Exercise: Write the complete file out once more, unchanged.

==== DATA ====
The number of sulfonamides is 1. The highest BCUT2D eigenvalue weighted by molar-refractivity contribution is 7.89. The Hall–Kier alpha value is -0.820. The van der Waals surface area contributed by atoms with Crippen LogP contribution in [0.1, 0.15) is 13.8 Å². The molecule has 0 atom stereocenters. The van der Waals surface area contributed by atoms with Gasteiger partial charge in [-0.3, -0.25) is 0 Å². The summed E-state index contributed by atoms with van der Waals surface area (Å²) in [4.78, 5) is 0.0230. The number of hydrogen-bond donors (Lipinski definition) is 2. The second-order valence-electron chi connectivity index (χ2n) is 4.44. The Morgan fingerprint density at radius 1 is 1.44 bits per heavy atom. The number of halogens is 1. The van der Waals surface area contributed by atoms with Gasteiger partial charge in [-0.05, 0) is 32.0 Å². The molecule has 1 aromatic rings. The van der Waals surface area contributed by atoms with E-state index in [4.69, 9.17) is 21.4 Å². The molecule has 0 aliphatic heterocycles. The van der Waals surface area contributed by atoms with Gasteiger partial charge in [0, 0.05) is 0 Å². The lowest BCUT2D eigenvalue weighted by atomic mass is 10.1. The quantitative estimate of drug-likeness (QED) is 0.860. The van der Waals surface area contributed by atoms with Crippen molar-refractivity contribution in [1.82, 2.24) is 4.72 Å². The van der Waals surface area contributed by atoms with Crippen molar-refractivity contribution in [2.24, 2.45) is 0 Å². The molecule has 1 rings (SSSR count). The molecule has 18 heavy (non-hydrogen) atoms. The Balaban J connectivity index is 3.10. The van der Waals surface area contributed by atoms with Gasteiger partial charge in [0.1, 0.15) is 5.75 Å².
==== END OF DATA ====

The number of sulfonamides is 1. The highest BCUT2D eigenvalue weighted by molar-refractivity contribution is 7.89. The Hall–Kier alpha value is -0.820. The van der Waals surface area contributed by atoms with Crippen LogP contribution in [0.1, 0.15) is 13.8 Å². The molecule has 0 atom stereocenters. The van der Waals surface area contributed by atoms with Gasteiger partial charge in [-0.3, -0.25) is 0 Å². The summed E-state index contributed by atoms with van der Waals surface area (Å²) in [4.78, 5) is 0.0230. The number of hydrogen-bond donors (Lipinski definition) is 2. The second-order valence-electron chi connectivity index (χ2n) is 4.44. The Morgan fingerprint density at radius 1 is 1.44 bits per heavy atom. The number of halogens is 1. The van der Waals surface area contributed by atoms with Gasteiger partial charge in [-0.05, 0) is 32.0 Å². The molecule has 1 aromatic rings. The van der Waals surface area contributed by atoms with E-state index in [4.69, 9.17) is 21.4 Å². The molecule has 0 aliphatic heterocycles. The van der Waals surface area contributed by atoms with Gasteiger partial charge in [0, 0.05) is 0 Å². The lowest BCUT2D eigenvalue weighted by atomic mass is 10.1. The quantitative estimate of drug-likeness (QED) is 0.860. The van der Waals surface area contributed by atoms with Crippen molar-refractivity contribution in [1.82, 2.24) is 4.72 Å². The van der Waals surface area contributed by atoms with Crippen molar-refractivity contribution in [2.24, 2.45) is 0 Å². The molecule has 1 rings (SSSR count). The molecule has 18 heavy (non-hydrogen) atoms. The Balaban J connectivity index is 3.10. The van der Waals surface area contributed by atoms with Gasteiger partial charge in [0.1, 0.15) is 5.75 Å².